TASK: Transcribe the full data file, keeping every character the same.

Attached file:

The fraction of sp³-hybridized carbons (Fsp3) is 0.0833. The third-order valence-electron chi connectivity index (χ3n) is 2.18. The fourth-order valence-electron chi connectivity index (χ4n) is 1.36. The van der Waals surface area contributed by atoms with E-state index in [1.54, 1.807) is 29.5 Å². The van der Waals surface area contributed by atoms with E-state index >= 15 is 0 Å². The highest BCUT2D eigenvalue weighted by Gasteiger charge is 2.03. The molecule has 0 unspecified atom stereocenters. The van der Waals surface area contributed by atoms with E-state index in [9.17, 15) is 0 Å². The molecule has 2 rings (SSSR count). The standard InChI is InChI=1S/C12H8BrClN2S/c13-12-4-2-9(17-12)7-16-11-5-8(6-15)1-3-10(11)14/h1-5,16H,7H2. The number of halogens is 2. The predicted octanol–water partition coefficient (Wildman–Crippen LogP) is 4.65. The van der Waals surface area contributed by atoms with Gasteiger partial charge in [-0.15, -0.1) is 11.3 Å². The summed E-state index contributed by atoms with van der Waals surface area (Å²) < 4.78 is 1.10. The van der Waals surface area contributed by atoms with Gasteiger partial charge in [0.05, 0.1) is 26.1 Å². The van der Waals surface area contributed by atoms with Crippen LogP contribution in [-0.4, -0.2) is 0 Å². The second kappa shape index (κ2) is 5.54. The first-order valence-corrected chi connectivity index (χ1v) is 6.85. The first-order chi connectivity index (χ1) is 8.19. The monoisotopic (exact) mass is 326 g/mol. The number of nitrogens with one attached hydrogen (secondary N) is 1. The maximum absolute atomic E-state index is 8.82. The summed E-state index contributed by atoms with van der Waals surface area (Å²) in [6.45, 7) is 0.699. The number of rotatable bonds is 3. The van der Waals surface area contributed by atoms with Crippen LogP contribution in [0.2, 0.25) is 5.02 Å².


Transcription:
The fraction of sp³-hybridized carbons (Fsp3) is 0.0833. The third-order valence-electron chi connectivity index (χ3n) is 2.18. The fourth-order valence-electron chi connectivity index (χ4n) is 1.36. The van der Waals surface area contributed by atoms with E-state index in [1.54, 1.807) is 29.5 Å². The van der Waals surface area contributed by atoms with E-state index >= 15 is 0 Å². The highest BCUT2D eigenvalue weighted by Gasteiger charge is 2.03. The molecule has 0 unspecified atom stereocenters. The van der Waals surface area contributed by atoms with E-state index in [9.17, 15) is 0 Å². The molecule has 2 rings (SSSR count). The standard InChI is InChI=1S/C12H8BrClN2S/c13-12-4-2-9(17-12)7-16-11-5-8(6-15)1-3-10(11)14/h1-5,16H,7H2. The number of halogens is 2. The predicted octanol–water partition coefficient (Wildman–Crippen LogP) is 4.65. The van der Waals surface area contributed by atoms with Gasteiger partial charge in [-0.15, -0.1) is 11.3 Å². The summed E-state index contributed by atoms with van der Waals surface area (Å²) < 4.78 is 1.10. The van der Waals surface area contributed by atoms with Gasteiger partial charge in [0.05, 0.1) is 26.1 Å². The van der Waals surface area contributed by atoms with Crippen LogP contribution in [-0.4, -0.2) is 0 Å². The second kappa shape index (κ2) is 5.54. The first-order valence-corrected chi connectivity index (χ1v) is 6.85. The first-order chi connectivity index (χ1) is 8.19. The monoisotopic (exact) mass is 326 g/mol. The number of nitrogens with one attached hydrogen (secondary N) is 1. The maximum absolute atomic E-state index is 8.82. The summed E-state index contributed by atoms with van der Waals surface area (Å²) in [6.45, 7) is 0.699. The number of rotatable bonds is 3. The van der Waals surface area contributed by atoms with Crippen LogP contribution in [0.2, 0.25) is 5.02 Å².